Wednesday, February 21, 2018

Flash! There are poor Jews, and The Ark's dinner-less dinner helps them.

     Chicago has dozens of big fancy hotels. And every big fancy hotel has a big fancy ballroom, if not two or three. Many of those big fancy ballrooms on any given night hold big fancy charity dinners with crowded bars and framed Blackhawk memorabilia and baskets of wine laid out on endless silent auction tables.
     As the good hearted souls attending these dinners shout small talk at each other and angle themselves to strip chunks of prime rib off passing trays and in general passionately wish they were home watching "The Big Bang Theory," a thought forms: "Why don't we just give money to the charity and skip the dinner?"
     Good news: next year is here, and has been for 20 years.
     "It goes back to the 1990s," said Marc J. Swatez, executive director of the The Ark, which holds an annual "dinner-less dinner" to raise money for its programming. "We had a development director who saw an article about a New York charity that did it. In 1998 we did our first dinner-less fundraiser raiser and sent out a package of powdered soup, asking people to enjoy a cup of hot soup in your own home and help us. It was successful."
     This year, they sent a block of chocolate.
     "We've send out soup and tea, cookies and popcorn, luggage tags, keychains," said Swatez. "It gets people's attention. In 2008 we did our first chocolate. It's been very successful."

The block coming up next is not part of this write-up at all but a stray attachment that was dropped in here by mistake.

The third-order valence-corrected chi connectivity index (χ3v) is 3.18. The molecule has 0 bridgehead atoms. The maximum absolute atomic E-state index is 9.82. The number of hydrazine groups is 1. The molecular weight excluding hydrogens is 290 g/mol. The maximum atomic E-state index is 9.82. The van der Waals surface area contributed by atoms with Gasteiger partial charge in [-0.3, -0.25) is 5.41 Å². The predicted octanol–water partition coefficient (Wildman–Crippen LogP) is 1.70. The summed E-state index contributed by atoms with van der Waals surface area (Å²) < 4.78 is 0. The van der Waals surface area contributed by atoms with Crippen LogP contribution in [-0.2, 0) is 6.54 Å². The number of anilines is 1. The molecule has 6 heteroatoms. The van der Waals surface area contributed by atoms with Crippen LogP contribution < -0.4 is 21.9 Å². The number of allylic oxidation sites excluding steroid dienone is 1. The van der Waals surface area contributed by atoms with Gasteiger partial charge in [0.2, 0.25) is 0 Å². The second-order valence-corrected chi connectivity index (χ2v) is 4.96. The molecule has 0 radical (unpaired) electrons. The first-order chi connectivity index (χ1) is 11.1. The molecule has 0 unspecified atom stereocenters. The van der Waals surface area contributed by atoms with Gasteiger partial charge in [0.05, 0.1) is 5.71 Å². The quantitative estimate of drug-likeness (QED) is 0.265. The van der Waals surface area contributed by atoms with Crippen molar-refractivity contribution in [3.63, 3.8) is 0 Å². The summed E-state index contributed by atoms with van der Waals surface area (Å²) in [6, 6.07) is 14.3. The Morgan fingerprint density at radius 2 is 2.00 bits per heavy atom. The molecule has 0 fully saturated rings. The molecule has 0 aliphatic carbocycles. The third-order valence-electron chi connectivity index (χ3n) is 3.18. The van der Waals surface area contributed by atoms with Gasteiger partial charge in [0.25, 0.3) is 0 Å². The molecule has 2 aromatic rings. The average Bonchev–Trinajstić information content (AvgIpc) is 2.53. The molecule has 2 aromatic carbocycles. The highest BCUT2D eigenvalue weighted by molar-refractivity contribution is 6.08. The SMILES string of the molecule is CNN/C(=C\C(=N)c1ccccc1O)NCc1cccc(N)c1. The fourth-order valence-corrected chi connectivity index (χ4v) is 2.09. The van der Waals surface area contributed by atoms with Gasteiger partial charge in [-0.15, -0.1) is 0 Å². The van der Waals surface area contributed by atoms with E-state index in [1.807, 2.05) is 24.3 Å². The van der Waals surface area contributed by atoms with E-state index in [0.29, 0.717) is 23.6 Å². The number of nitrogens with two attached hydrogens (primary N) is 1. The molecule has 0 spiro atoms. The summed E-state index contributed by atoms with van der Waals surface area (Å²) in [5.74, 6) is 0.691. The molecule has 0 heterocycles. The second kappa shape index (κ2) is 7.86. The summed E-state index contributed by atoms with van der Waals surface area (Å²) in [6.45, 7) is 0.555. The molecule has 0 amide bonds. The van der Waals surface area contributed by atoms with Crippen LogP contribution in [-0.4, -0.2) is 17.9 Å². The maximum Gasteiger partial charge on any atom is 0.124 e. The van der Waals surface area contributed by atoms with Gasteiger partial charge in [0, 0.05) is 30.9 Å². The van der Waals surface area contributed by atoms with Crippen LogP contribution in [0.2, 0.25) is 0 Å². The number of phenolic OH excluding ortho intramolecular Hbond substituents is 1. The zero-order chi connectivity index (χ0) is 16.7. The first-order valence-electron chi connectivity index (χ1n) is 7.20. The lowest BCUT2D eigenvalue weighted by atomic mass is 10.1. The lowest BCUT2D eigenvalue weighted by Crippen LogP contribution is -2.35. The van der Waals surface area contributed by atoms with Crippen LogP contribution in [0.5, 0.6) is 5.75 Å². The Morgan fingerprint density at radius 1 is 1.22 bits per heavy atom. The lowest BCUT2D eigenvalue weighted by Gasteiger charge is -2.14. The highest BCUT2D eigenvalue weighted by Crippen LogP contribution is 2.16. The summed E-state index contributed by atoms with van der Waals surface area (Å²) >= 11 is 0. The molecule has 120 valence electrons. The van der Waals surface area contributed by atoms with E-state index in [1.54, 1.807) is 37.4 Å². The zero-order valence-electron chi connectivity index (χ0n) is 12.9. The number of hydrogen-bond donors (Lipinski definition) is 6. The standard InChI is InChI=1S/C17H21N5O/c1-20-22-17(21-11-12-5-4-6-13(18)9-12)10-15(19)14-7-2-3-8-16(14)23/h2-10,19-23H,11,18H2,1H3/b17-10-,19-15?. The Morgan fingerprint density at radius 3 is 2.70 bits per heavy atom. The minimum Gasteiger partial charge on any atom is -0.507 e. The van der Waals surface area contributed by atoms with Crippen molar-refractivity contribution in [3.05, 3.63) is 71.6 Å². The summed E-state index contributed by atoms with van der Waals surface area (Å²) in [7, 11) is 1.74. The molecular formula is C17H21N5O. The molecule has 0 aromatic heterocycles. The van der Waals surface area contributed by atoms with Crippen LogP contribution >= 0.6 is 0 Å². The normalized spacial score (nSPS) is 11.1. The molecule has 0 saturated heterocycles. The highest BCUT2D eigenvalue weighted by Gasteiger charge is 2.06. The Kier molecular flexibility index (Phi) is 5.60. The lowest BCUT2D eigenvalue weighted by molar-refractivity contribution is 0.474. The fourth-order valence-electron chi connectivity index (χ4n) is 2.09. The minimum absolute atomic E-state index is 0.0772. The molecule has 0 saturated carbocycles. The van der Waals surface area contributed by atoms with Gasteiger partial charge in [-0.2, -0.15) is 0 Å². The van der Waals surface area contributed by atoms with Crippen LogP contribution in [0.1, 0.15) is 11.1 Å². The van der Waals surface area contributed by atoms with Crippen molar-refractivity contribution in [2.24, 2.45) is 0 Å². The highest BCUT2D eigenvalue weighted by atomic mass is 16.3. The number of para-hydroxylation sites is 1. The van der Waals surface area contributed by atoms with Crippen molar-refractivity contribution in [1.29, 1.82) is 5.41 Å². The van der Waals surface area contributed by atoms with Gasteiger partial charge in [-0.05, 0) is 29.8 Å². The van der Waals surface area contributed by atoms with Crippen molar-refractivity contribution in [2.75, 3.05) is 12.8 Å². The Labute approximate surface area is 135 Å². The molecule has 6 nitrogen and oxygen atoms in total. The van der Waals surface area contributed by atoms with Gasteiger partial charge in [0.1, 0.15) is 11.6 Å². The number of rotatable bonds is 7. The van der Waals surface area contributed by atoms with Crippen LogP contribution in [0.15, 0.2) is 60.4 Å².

Given the economics, it's surprising more charities don't do it, though Swatez noted there is a social, team-building aspect to actual dinners.

     "If you throw a dinner, about half the money you raise goes back into the dinner itself," said Swatez. "The dinner-less dinner costs us about $50,000 to put on and we bring in almost $800,000. Right from beginning, the dinner-less dinner brought at least as much as the dinners, if not more."
     My father-in-law, the late Irv Goldberg, used to volunteer for The Ark, delivering food to shut-ins, some younger than himself, and I assumed The Ark primarily serves the elderly. Not true.
     "There's a huge misunderstanding about what we do," said Swatez. "The Ark is a multi-service social service agency. We serve the Chicago Jewish community in the broadest way. We do case management and clinical work. Give away a lot of money in supplemental assistance. A very significant medical clinic, dental clinic, food pantry, homeless shelter. A huge phychiatric services department. All of our clients are poor."
     Wait a second, I said. There are poor Jews?
     "Half our clients are below 250 percent of the poverty line," he said. "We opened an office in Northbrook. I see 800 clients out of that office."
     We got on the subject about how poverty affects Jews. Could I say, I wondered, that Jewish people are affected equally by poverty as non-Jews?
     "You can say that very safely," he said
     Actually, I can't. Those pesky facts.